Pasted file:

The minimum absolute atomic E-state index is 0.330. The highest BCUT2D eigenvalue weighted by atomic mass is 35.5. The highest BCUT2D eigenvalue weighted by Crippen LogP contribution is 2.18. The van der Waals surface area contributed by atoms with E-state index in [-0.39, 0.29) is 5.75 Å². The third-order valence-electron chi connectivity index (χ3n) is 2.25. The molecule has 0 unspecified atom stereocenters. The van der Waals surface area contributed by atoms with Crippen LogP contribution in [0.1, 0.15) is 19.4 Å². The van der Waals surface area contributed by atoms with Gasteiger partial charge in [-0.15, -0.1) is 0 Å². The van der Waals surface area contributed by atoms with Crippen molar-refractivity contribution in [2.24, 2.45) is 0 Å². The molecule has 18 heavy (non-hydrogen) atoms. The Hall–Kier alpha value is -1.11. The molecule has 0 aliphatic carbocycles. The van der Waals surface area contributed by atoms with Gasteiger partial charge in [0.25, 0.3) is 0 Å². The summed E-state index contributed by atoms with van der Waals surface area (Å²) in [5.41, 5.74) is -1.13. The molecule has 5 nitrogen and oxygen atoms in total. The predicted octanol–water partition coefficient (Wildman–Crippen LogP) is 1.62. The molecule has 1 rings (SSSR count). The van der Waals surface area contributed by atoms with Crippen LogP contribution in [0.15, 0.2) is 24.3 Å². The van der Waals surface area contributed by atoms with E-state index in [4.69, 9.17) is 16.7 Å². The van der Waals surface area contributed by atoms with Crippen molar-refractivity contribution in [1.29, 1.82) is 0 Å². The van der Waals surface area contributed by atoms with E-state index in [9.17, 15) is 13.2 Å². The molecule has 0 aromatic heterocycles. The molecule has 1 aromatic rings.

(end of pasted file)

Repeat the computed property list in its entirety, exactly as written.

The minimum absolute atomic E-state index is 0.330. The highest BCUT2D eigenvalue weighted by atomic mass is 35.5. The highest BCUT2D eigenvalue weighted by Crippen LogP contribution is 2.18. The van der Waals surface area contributed by atoms with E-state index in [-0.39, 0.29) is 5.75 Å². The third-order valence-electron chi connectivity index (χ3n) is 2.25. The molecule has 0 unspecified atom stereocenters. The van der Waals surface area contributed by atoms with Crippen LogP contribution in [0.1, 0.15) is 19.4 Å². The van der Waals surface area contributed by atoms with Gasteiger partial charge in [-0.15, -0.1) is 0 Å². The van der Waals surface area contributed by atoms with Crippen molar-refractivity contribution in [2.24, 2.45) is 0 Å². The molecule has 18 heavy (non-hydrogen) atoms. The Hall–Kier alpha value is -1.11. The molecule has 0 aliphatic carbocycles. The van der Waals surface area contributed by atoms with Gasteiger partial charge in [0.25, 0.3) is 0 Å². The summed E-state index contributed by atoms with van der Waals surface area (Å²) in [5.41, 5.74) is -1.13. The molecule has 5 nitrogen and oxygen atoms in total. The predicted octanol–water partition coefficient (Wildman–Crippen LogP) is 1.62. The molecule has 1 rings (SSSR count). The van der Waals surface area contributed by atoms with Crippen LogP contribution in [0.15, 0.2) is 24.3 Å². The van der Waals surface area contributed by atoms with E-state index in [4.69, 9.17) is 16.7 Å². The van der Waals surface area contributed by atoms with Crippen molar-refractivity contribution in [1.29, 1.82) is 0 Å². The van der Waals surface area contributed by atoms with E-state index in [9.17, 15) is 13.2 Å². The molecule has 0 aromatic heterocycles. The molecule has 1 aromatic rings.